jurassic park
Image: Unsplash

Neuralink Founder Says We “Could Build Jurassic Park.” Should we?

After the governor of Texas, Greg Abbott, announced Texas would “open up 100 percent” amidst the Covid-19 pandemic, there was an amusing tweet in response to that motion that said, “Texas is one step from opening a Jurassic Park.” Don’t give Neuralink co-founder Max Hodak any ideas; as Hodak tweeted on Saturday, “We could probably build Jurassic Park if we wanted to.”

BACKGROUND: Welcome to Jurassic Park

The idea of resurrecting extinct species has been floated around science long before the famous “Jurassic Park” movie franchise mainstreamed this idea, but to hear a large tech company like Neuralink consider its plausibility sure moves the needle forward.

Neuralink, Elon Musk’s neurotechnology company, seeks to develop brain-machine interfaces to connect computers with humans. Hodak recently touted the company’s work would revolutionize the video game industry, but the genetics of long-gone species is in a different beast altogether. 

“We could probably build Jurassic Park if we wanted to,” Hodak tweeted. “Wouldn’t be genetically authentic dinosaurs but [shrugging emoji]. Maybe 15 years of breeding + engineering to get super exotic novel species…Biodiversity (antifragility) is definitely valuable; conservation is important and makes sense, But why do we stop there? Why don’t we more intentionally try to generate novel diversity?”

In a previous in-depth feature, The Debrief examined The Pros and Cons of Animal CloningOne of the processes covered was the idea of bringing extinct species back to life termed “de-extinction.” Through advances like cloning and selective breeding, organisms from tissue samples scientists could theoretically return of ancient animals like the woolly mammoth. In fact, there is an entire scientific discipline called “resurrection biology” that examines doing just that.

Advocates for this experimentation believe the positives would help restore damaged ecosystems and be used to help promote and shape conservation policies. A significant example of this was reported on by The Debrief  with the reintroduction of grey wolves to Yellowstone National Park, which showed how impactful one “keystone” species can be, not just to one habitat but the entire world’s ecosystem. 

ANALYSIS: We Probably Shouldn’t Do This.

Now, let’s say some tech giant decides to take de-extinction to the next level; what could possibly go wrong? We’ve all seen the “Jurassic Park” movies, and the sequels are proof that the scientists, park owners, and humans never learn their lesson. In every film, dinosaurs escape, and all hell breaks loose. In what reality do humans think a real-world version of this would be any different? We see how policy leaders have fumbled pandemics, wars, financial crises, and climate change. Do we really trust them to handle live dinosaurs?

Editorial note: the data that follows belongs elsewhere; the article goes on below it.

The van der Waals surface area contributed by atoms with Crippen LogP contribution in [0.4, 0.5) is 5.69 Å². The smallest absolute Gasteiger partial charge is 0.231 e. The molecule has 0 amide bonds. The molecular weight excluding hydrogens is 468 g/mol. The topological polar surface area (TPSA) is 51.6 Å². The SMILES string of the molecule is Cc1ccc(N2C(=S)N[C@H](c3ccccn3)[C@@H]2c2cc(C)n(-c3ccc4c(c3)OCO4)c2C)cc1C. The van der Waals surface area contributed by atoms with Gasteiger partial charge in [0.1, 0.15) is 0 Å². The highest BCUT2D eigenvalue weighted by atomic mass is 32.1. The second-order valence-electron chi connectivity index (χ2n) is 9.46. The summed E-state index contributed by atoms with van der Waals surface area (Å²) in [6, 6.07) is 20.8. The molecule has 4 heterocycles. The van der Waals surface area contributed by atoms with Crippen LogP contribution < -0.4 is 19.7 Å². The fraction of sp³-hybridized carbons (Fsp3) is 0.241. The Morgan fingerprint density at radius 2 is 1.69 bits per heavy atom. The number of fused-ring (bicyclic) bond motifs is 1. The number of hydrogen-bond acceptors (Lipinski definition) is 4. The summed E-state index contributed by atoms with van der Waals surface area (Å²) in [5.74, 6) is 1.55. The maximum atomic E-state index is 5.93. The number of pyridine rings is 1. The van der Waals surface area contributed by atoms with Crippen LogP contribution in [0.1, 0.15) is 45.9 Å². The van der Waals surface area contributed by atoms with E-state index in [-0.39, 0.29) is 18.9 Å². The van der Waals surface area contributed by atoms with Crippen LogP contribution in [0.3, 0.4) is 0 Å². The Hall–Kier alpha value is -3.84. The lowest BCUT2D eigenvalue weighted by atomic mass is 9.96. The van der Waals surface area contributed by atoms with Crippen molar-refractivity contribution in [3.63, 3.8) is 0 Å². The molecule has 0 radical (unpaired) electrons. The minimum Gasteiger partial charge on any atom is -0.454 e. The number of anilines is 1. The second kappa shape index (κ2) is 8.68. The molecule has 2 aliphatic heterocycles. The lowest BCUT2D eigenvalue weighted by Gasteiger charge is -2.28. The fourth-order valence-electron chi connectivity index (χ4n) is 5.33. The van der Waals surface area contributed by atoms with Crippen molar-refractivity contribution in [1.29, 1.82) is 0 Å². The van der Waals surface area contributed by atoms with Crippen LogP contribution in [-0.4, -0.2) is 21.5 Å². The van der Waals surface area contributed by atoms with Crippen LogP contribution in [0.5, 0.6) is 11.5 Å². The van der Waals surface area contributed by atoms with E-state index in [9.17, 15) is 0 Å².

The disastrous outcomes aside, is this even possible in the first place, or is it just a pipe dream? Bringing back a species would require a perfect genetic match, which would be hard to duplicate. If scientists mixed missing genes of a species with another species, you wouldn’t have a perfect replication and would have mutations. Once again, this is another Hollywood trope that we don’t want to see become a reality. Ancient DNA is also “crap DNA” that makes this a technical problem from the start.

“[De-extinction is] a fantastic technology, but I think it’s unlikely to work, to be honest,” said Thomas Gilbert, a paleo-geneticist at the Natural History Museum of Denmark, who co-wrote “The potential and pitfalls of de‐extinction” in 2016.

Another significant concern is impact reintroduction of a species that has been extinct for thousands of years could have on a modern ecosystem. An extinct species could easily be viewed as an invasive species by its former habitat. Instead of restoring balance, it could throw-off an ecosystem in ways we didn’t foresee.

Not to mention, with the continued global struggle with the COVID-19 pandemic, it’s also important to consider that reintroducing extinct animals could end up creating new opportunities for bacteria and viruses to develop. Even if a species was merely a hybrid, it’s hard to predict whether that might be enough to reinvigorate the conditions to foster ancient bacterial strains and how that might affect human health.

OUTLOOK: The Future of “De-extinction”

If scientists could bring back a wooly mammoth from the prehistoric era, it may serve as a victory in genetics but also a cautionary tale of just how far they should go. There are ethical and legal avenues in this debate too, but the technology isn’t quite there yet to make a full-on duplicate T-Rex, which is a good thing. Humanity should focus on other avenues of technological and biological exploration first, including getting the climate crisis under control. If there’s a next wave of dinosaurs coming, it will suck for them to be living on borrowed time again. 

Hodak pondered in his tweet that maybe in 15 years, we could see “exotic species” return, and if this is the case, start letting all the movie scenarios start playing out in your head on how this could all end up. 

Follow and connect with Mike on Twitter.

Don’t forget to follow us on Twitter, Facebook, and Instagram, to weigh in and share your thoughts. You can also get all the latest  news and exciting feature content from The Debrief on Flipboard, and Pinterest. And subscribe to The Debrief YouTube Channel to check out all of The Debrief’s exciting original shows: The Official Debrief Podcast with Michael MataluniDEBRIEFED: Digging Deeper with Cristina GomezRebelliously Curious with Chrissy Newton